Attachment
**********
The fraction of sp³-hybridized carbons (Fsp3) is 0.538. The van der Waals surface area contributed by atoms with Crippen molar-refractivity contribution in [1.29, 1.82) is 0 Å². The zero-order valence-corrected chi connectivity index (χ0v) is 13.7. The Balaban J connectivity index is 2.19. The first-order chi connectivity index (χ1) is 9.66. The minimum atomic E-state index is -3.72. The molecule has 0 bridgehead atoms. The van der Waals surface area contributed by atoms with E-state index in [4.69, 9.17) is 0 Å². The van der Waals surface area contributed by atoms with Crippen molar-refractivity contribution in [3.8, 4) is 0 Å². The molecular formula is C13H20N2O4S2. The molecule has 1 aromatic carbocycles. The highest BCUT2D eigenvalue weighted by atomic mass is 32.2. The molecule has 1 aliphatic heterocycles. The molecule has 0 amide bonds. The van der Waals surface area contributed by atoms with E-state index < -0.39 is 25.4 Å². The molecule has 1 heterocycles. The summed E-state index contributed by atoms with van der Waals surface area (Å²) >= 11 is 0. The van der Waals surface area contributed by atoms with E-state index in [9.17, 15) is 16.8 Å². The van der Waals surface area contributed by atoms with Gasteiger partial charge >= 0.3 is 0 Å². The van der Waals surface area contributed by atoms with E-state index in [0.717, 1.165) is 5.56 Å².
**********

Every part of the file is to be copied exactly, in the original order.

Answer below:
The fraction of sp³-hybridized carbons (Fsp3) is 0.538. The van der Waals surface area contributed by atoms with Crippen molar-refractivity contribution in [1.29, 1.82) is 0 Å². The zero-order valence-corrected chi connectivity index (χ0v) is 13.7. The Balaban J connectivity index is 2.19. The first-order chi connectivity index (χ1) is 9.66. The minimum atomic E-state index is -3.72. The molecule has 0 bridgehead atoms. The van der Waals surface area contributed by atoms with E-state index in [4.69, 9.17) is 0 Å². The van der Waals surface area contributed by atoms with Crippen molar-refractivity contribution in [3.8, 4) is 0 Å². The molecular formula is C13H20N2O4S2. The molecule has 1 aromatic carbocycles. The highest BCUT2D eigenvalue weighted by atomic mass is 32.2. The molecule has 1 aliphatic heterocycles. The molecule has 0 amide bonds. The van der Waals surface area contributed by atoms with E-state index < -0.39 is 25.4 Å². The molecule has 1 heterocycles. The summed E-state index contributed by atoms with van der Waals surface area (Å²) >= 11 is 0. The van der Waals surface area contributed by atoms with E-state index in [9.17, 15) is 16.8 Å². The van der Waals surface area contributed by atoms with Gasteiger partial charge >= 0.3 is 0 Å². The van der Waals surface area contributed by atoms with E-state index in [0.717, 1.165) is 5.56 Å².